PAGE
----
The recent WannaCry ransomware attack, that has affected millions of computer systems around the world, has left organizations and individuals concerned about the safety and security of their digital information. Part reason for the unprecedented spread of this attack is lack of awareness about ransomware and about tackling it.
Ransomware prevents or restricts access to user files, typically in three ways: user screen lockdown, user file encryption, and remote access and control of victim’s system through a command and control centre. In many cases, victims may have to pay a ‘ransom’ or ‘release fee’ through a digital payment gateway in order to re-gain access to their systems. However, in our experience there is no guarantee of regaining system access even after the ransom money is paid. Many victims of the WannaCry ransomware have also faced this problem, even after having paid up to 300 Bitcoins (approx. INR 4.12 crore) as release fee.

The most common sources of ransomware are phishing emails that contain malicious attachments, website pop-up advertisements and infected systems in the network. Upon manually clicking/downloading such links, one’s computer can get affected. However, WannaCry was able to affect systems on such a large scale because it replicates itself and spreads to vulnerable machines without human intervention.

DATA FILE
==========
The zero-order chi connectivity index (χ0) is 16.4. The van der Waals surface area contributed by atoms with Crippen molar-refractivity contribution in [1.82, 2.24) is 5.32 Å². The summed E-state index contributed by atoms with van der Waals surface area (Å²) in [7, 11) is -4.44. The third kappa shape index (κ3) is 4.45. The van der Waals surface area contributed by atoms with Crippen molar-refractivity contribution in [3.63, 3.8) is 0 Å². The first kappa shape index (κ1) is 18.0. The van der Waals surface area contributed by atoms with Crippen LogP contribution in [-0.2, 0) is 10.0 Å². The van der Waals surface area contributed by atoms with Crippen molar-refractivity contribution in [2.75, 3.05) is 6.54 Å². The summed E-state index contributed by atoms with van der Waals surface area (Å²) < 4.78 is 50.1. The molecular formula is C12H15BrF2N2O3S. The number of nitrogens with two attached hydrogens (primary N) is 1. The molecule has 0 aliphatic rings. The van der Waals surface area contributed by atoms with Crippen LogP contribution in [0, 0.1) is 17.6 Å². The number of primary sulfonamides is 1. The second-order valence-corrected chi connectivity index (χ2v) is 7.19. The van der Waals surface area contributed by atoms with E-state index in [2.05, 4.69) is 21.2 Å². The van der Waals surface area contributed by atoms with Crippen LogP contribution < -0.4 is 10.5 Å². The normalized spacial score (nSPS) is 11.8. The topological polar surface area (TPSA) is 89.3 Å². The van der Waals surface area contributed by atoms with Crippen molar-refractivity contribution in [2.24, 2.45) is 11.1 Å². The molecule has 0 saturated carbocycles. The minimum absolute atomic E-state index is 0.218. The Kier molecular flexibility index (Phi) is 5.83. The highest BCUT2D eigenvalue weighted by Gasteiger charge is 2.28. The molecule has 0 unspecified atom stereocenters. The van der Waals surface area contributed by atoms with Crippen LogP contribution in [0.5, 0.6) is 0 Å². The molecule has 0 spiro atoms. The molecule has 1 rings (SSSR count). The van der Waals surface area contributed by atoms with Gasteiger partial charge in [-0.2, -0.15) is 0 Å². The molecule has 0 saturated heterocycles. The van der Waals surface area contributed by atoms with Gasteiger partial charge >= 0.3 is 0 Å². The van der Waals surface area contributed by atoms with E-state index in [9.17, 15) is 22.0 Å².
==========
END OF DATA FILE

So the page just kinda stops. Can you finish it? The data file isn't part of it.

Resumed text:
What can organizations do to safeguard themselves?

1. Regularly update their operating system or software for security patches, as well as keep their anti-virus/anti-spam-ware/anti-ransomware definitions updated. Using tools to encrypt files, and taking periodic backup of data and storing copies offline are also good preventive measures.

2. Ensure that users are educated to identify unsafe file types and do not open email attachments from unknown sources. If in doubt, users can verify email addresses against known contacts and perform a virus scan before downloading and opening an attachment.

3. Enable system restore points, an in-built feature of many commonly used operating systems, which can assist in restoring files. Endpoint protection is also recommended to protect your devices. Network protection could also help prevent network encryption which could also happen with some crypto ransomware threats. 

In case businesses suspect that their system has been infected, they should disconnect it from their computer network and shut it down. This can prevent ransomware from spreading in the network and encrypting more data and mapped drives. They can also consider seeking support from external experts in event of an incident, as specialist forensic teams can attempt recovery of the deleted data and identify the source of infection, check if any malicious files were downloaded or dropped into the system for infection, or check if any malicious files are left in the system. They may also help assess whether other malware may have also been installed that could compromise the system, or whether other systems may have been similarly affected.

If you have any comments or would like to share your views, please write to us at inforensic@deloitte.com or talk to us on Twitter @deloitteindia.
A version of this article appeared in the Economic Times. You may read it here.

Authored by: Jayant Saran, Partner, Deloitte India

Did you find this useful?

Related topics